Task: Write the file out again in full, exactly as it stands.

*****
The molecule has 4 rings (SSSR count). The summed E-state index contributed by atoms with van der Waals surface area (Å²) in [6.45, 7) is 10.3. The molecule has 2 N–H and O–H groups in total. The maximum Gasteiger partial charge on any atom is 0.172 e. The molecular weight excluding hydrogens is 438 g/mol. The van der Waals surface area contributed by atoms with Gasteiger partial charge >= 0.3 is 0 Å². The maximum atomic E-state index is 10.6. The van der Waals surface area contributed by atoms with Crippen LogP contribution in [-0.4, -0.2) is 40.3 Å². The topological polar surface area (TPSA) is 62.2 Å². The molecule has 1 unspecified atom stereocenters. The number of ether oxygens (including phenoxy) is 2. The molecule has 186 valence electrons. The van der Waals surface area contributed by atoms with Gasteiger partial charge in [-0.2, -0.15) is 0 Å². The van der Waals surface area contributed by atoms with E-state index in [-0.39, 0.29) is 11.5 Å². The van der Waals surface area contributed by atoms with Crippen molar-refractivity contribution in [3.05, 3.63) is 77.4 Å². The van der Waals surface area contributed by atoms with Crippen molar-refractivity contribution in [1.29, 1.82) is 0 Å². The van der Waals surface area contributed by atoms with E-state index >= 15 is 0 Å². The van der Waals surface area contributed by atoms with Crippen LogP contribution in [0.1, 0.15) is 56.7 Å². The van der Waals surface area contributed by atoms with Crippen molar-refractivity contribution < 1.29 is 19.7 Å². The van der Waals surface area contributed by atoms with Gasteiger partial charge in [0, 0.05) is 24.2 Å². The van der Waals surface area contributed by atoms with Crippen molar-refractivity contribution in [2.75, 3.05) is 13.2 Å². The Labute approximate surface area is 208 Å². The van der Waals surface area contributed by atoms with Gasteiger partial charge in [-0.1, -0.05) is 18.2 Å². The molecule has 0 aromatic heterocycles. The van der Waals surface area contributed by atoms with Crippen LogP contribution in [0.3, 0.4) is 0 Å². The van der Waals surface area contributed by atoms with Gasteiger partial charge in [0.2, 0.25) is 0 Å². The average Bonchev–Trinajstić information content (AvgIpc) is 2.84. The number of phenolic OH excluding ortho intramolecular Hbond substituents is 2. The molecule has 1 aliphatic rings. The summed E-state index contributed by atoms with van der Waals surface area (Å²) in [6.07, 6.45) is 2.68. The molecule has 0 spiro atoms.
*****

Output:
The molecule has 4 rings (SSSR count). The summed E-state index contributed by atoms with van der Waals surface area (Å²) in [6.45, 7) is 10.3. The molecule has 2 N–H and O–H groups in total. The maximum Gasteiger partial charge on any atom is 0.172 e. The molecular weight excluding hydrogens is 438 g/mol. The van der Waals surface area contributed by atoms with Gasteiger partial charge >= 0.3 is 0 Å². The maximum atomic E-state index is 10.6. The van der Waals surface area contributed by atoms with Crippen LogP contribution in [-0.4, -0.2) is 40.3 Å². The topological polar surface area (TPSA) is 62.2 Å². The molecule has 1 unspecified atom stereocenters. The number of ether oxygens (including phenoxy) is 2. The molecule has 186 valence electrons. The van der Waals surface area contributed by atoms with Gasteiger partial charge in [-0.2, -0.15) is 0 Å². The van der Waals surface area contributed by atoms with E-state index in [-0.39, 0.29) is 11.5 Å². The van der Waals surface area contributed by atoms with Crippen molar-refractivity contribution in [3.05, 3.63) is 77.4 Å². The van der Waals surface area contributed by atoms with Crippen molar-refractivity contribution in [1.29, 1.82) is 0 Å². The van der Waals surface area contributed by atoms with E-state index >= 15 is 0 Å². The van der Waals surface area contributed by atoms with Crippen LogP contribution in [0.1, 0.15) is 56.7 Å². The van der Waals surface area contributed by atoms with Crippen molar-refractivity contribution < 1.29 is 19.7 Å². The van der Waals surface area contributed by atoms with Gasteiger partial charge in [0, 0.05) is 24.2 Å². The van der Waals surface area contributed by atoms with Crippen molar-refractivity contribution in [2.75, 3.05) is 13.2 Å². The Labute approximate surface area is 208 Å². The van der Waals surface area contributed by atoms with Gasteiger partial charge in [-0.1, -0.05) is 18.2 Å². The molecule has 0 aromatic heterocycles. The van der Waals surface area contributed by atoms with Crippen LogP contribution in [0.3, 0.4) is 0 Å². The van der Waals surface area contributed by atoms with Gasteiger partial charge in [0.2, 0.25) is 0 Å². The average Bonchev–Trinajstić information content (AvgIpc) is 2.84. The number of phenolic OH excluding ortho intramolecular Hbond substituents is 2. The molecule has 1 aliphatic rings. The summed E-state index contributed by atoms with van der Waals surface area (Å²) in [6.07, 6.45) is 2.68. The molecule has 0 spiro atoms.